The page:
Redacted Document Demonstrates Secrecy Surrounding Pension Funds and Private Equity Investments


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The New York Times recently obtained a copy of a private equity limited partnership agreement from Carlyle Partners, and the document offers outsiders a rare peak into the opaque world of private equity investments.

[Document can be viewed at the bottom of this post, or by clicking here.]

The document is heavily, heavily redacted, but it’s important because it reveals just how few details are publicly available regarding the private equity investments of pension funds.

Many pension funds sign agreements just like this one – in fact, the list of pension funds that invest in Carlyle funds is long:

  •  New York City Retirement Systems
  • CalPERS
  • CalSTRS
  • Illinois Teachers’ Retirement System
  • Florida State Board of Administration
  • Michigan Retirement Systems
  • Texas County & District Retirement System
  • New Mexico Public Employees Retirement System
  • Los Angeles County Employees’ Retirement Association
  • and many more.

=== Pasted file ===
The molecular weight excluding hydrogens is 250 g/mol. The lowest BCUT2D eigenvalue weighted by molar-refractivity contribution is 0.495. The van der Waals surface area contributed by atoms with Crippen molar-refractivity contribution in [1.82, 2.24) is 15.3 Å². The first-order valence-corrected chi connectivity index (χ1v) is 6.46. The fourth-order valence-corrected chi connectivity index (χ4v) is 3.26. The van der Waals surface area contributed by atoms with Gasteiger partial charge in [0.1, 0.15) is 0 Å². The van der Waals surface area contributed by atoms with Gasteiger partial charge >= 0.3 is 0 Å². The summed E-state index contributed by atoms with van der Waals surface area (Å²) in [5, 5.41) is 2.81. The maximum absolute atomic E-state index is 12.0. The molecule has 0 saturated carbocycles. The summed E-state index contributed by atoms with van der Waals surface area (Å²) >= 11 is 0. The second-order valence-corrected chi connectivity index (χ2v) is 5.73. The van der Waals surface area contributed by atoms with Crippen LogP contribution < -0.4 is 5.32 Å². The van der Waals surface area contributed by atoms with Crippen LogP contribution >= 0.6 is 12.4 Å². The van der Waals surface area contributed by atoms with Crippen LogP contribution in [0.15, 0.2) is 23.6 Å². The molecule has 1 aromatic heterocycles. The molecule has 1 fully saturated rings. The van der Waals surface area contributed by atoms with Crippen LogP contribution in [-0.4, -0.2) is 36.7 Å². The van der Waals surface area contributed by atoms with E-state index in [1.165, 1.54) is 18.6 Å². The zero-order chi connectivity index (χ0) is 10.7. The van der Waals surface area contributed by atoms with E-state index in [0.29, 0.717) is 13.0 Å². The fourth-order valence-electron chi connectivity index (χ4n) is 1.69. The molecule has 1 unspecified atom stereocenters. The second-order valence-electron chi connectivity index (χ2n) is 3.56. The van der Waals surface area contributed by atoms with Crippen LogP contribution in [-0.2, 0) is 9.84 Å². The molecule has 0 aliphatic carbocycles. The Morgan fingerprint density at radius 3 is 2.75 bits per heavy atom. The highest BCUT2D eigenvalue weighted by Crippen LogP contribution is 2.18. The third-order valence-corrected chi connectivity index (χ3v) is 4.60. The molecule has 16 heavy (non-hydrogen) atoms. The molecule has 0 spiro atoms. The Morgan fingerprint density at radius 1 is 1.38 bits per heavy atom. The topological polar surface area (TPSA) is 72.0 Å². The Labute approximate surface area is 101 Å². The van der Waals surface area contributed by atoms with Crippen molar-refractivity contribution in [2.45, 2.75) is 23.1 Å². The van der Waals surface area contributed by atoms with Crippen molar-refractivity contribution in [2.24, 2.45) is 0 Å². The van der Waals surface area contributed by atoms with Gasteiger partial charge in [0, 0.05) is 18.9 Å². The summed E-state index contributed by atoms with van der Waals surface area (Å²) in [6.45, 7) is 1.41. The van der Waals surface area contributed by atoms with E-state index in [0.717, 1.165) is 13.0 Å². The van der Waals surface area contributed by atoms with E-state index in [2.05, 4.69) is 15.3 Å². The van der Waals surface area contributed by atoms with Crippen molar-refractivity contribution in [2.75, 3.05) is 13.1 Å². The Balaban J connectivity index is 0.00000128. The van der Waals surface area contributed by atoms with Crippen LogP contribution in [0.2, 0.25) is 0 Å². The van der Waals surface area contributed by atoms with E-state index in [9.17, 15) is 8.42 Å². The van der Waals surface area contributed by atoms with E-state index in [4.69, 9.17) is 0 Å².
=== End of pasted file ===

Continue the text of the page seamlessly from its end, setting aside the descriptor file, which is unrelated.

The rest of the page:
Pension360 has previously covered how private equity firms encourage pension funds not to comply with FOIA or public records requests pertaining to private equity investments.

That sentiment is reflected in the Carlyle agreement, which pushes pension funds to resist public records requests if possible. From the New York Times:

Another blacked-out section in the Carlyle V agreement dictates how an investor, like a pension fund, also known as a limited partner, should respond to open-records requests about the fund. The clean version of the agreement strongly encourages fund investors to oppose such requests unless approved by the general partner.

Some pension funds have followed these instructions from private equity funds, even in states like Texas, which have sunshine laws that say “all government information is presumed to be available to the public.”

For an in-depth foray into the redacted elements of the agreement and its implications, head over to this Naked Capitalism post or the New York Times article.


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